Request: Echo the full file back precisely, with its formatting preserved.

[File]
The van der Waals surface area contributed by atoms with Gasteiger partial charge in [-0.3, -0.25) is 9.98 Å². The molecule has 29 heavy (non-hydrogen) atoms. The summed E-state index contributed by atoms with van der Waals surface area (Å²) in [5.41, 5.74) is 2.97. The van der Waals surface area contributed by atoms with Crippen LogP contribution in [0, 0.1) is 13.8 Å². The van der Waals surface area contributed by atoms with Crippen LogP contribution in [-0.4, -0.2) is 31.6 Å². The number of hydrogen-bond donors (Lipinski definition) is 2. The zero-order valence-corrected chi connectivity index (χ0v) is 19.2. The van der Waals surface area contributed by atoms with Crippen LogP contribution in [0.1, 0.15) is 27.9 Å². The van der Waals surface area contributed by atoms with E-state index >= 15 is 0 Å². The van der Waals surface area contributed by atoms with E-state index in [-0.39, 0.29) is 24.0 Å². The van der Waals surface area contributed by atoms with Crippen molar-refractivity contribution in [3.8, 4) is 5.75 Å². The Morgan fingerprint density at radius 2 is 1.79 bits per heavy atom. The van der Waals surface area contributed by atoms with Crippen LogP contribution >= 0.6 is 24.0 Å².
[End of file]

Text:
The van der Waals surface area contributed by atoms with Gasteiger partial charge in [-0.3, -0.25) is 9.98 Å². The molecule has 29 heavy (non-hydrogen) atoms. The summed E-state index contributed by atoms with van der Waals surface area (Å²) in [5.41, 5.74) is 2.97. The van der Waals surface area contributed by atoms with Crippen LogP contribution in [0, 0.1) is 13.8 Å². The van der Waals surface area contributed by atoms with Crippen LogP contribution in [-0.4, -0.2) is 31.6 Å². The number of hydrogen-bond donors (Lipinski definition) is 2. The zero-order valence-corrected chi connectivity index (χ0v) is 19.2. The van der Waals surface area contributed by atoms with Crippen LogP contribution in [0.1, 0.15) is 27.9 Å². The van der Waals surface area contributed by atoms with E-state index >= 15 is 0 Å². The van der Waals surface area contributed by atoms with E-state index in [-0.39, 0.29) is 24.0 Å². The van der Waals surface area contributed by atoms with Crippen molar-refractivity contribution in [3.8, 4) is 5.75 Å². The Morgan fingerprint density at radius 2 is 1.79 bits per heavy atom. The van der Waals surface area contributed by atoms with Crippen LogP contribution >= 0.6 is 24.0 Å².